I’m not really sure what is about this release that has made me completely warm to the band, but right now I’m leaning towards the undeniable consistency on Bend Beyond.  You can skip all the way from the first track to “Impossible Skys,” which is the second to last track here, still seeing some lineage in the sense that they’re still grooming blissful pop tunes.  In fact, the majority of the songs in this collection share the same sentiment, though there are some differing variables that I’ve previously mentioned; those differences provide just another variation to leave you with a record that never sounds the same, but always sounds cohesive.

Ultimately, that’s where Woods leave off on this record, giving you a record that’s tied nicely together by the band’s focus.  You’re not going to get bored listening to this album, but you’re surely going to leave your listening experience with happier ears.  Some bands make pop music, others add elements of pop to their folk music, and when it’s done as well as it on Bend Beyond, you’re not going to see too many people complain.

Nice Jam from MV + EE

When I first got the latest LP from MV & EE, Space Homestead, I wasn’t really sure what to expect.  I had heard a few things, and I had mixed feelings, but over time, I’ve really fallen for the album.  You’re probably going to have the same feeling, at least if you’re in the same shoes. This new single that the band’s had floating around for the last 24 hours really encompasses some of the cinematic quality of the group’s tunes.  There’s hardly audible quality to the music, but I think that’s precisely what draws you in so intimately to the tracks that are present.  Might not be for everyone, but lately it’s been just for me.


Download: MV & EE – Sweet Sure Gone [MP3]

Another Sleazy Rocker from White Fence

You’ve got to hand it to Tim Presley.  He can bring a nice psychedelic country number with Darker My Love, then turn around and bang out a noisy little garage rock number on the other hand. As we’ve mentioned before, Presley’s White Fence project is set to release one of two albums for Woodsist on April 3rd titled Family Perfume. And rumors have it that he’s also in the works with Ty Segall on a joint project.  If he’s going to keep kicking out solid jams like this one, then we’re going to stay on board.  Just hope this is more quality than quantity.


Download:White Fence – Swagger Vets and Double Moon [MP3]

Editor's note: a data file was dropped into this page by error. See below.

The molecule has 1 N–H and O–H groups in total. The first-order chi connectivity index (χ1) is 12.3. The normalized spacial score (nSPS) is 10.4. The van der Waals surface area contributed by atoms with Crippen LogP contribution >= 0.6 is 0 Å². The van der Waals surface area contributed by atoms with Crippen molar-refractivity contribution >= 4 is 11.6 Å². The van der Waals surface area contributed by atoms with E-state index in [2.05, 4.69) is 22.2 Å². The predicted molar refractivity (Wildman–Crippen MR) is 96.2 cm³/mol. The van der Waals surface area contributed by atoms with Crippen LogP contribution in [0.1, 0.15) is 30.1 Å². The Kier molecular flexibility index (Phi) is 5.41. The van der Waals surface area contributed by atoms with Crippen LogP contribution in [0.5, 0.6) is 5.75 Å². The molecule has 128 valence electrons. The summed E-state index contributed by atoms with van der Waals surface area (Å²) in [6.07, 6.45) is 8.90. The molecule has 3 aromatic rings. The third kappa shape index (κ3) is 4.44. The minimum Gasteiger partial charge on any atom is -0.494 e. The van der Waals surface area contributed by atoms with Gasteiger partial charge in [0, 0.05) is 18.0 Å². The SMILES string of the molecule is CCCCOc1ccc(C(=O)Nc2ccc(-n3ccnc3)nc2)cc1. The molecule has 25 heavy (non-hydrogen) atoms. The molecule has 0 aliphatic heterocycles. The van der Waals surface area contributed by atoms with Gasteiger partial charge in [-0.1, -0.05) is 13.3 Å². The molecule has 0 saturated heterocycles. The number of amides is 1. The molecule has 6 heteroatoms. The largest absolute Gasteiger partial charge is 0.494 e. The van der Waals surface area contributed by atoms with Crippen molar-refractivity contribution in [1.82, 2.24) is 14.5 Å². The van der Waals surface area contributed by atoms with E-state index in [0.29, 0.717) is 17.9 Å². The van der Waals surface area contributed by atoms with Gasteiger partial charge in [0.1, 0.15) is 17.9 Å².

Golden Calves – Collection: Money Band + Century Band

Rating: ★★½☆☆

Those of you familiar with Wooden Wand will surely recognize the work of James Jackson Toth, but it’s possible that his early project as Golden Calves might have slipped under your radar.  Luckily for you, Woodsist has run a small reissue of of his two releases, combining them into one double LP collection.  While there’s definitely some enjoyable moments on places, many listeners will find the tinkering a bit too much at times, and seemingly self-indulgent.

I’m not going to sit here and praise Toth and his Golden Calves for some incredible creation, as a great deal of this album seems like meaningless dribble.  In fact, there’s barely a completed four songs on the first half that is comprised entirely of Money Band.  That record comes off as an elementary attempt to create something artful and completely off the beaten path.   That being said, there are some elements that clearly come through on that side, such as “Seraphim Radar Rallies.”  It’s still a bit basic and experimental, but there’s an endearing quality in the composition, much like the early works from Elf Power.  By and large, however, the first half of this record can be wholly discarded. It’s a specialty collector’s piece for fans of JJT, which is understandable, but no more than that.

What’s interesting is seeing the evolution from Point A to Point B, which comes through in the Century Band 12″ recordings.  There’s a bit more of a conscious effort to compose structures, albeit in the slightly confounding manner that Toth’s early work took on.  Still, Toth’s comments seem to acknowledge his faults in the compositions, as he clearly realizes that this was a starting point for a budding musician.  You’ll find a song like “Mod Bacteria,” however, a pleasurable tune; it’s one you can actually find yourself listening to again and again, including the faint haunting vocal in the background.  “Atrium 5: The Absinthe Labyrinth” is another such track, with carefully picked guitar and Toth carefully plodding along with his vocals. These are where we hope his talents began, as clearly there’s a background for a strong future in these songs.

All in all, I’m not going to lie to you and tell you that I hate this.  There’s just enough of an oddity within that really grasps the young indie rock listener in me, shaking him awake again.  Back in my early days when I was blown away by things just because they were weird and different, I was on top of the world, and that’s sort of the sentiment you get from Toth in these recordings.  He was young and ambitious; he just wanted to put it all on tape.  For what its worth, you’ll find some gems, and you’ll find some trash, but mostly you’ll find a special recording that you should be able to enjoy if you remove your blinders and get lost in the experience.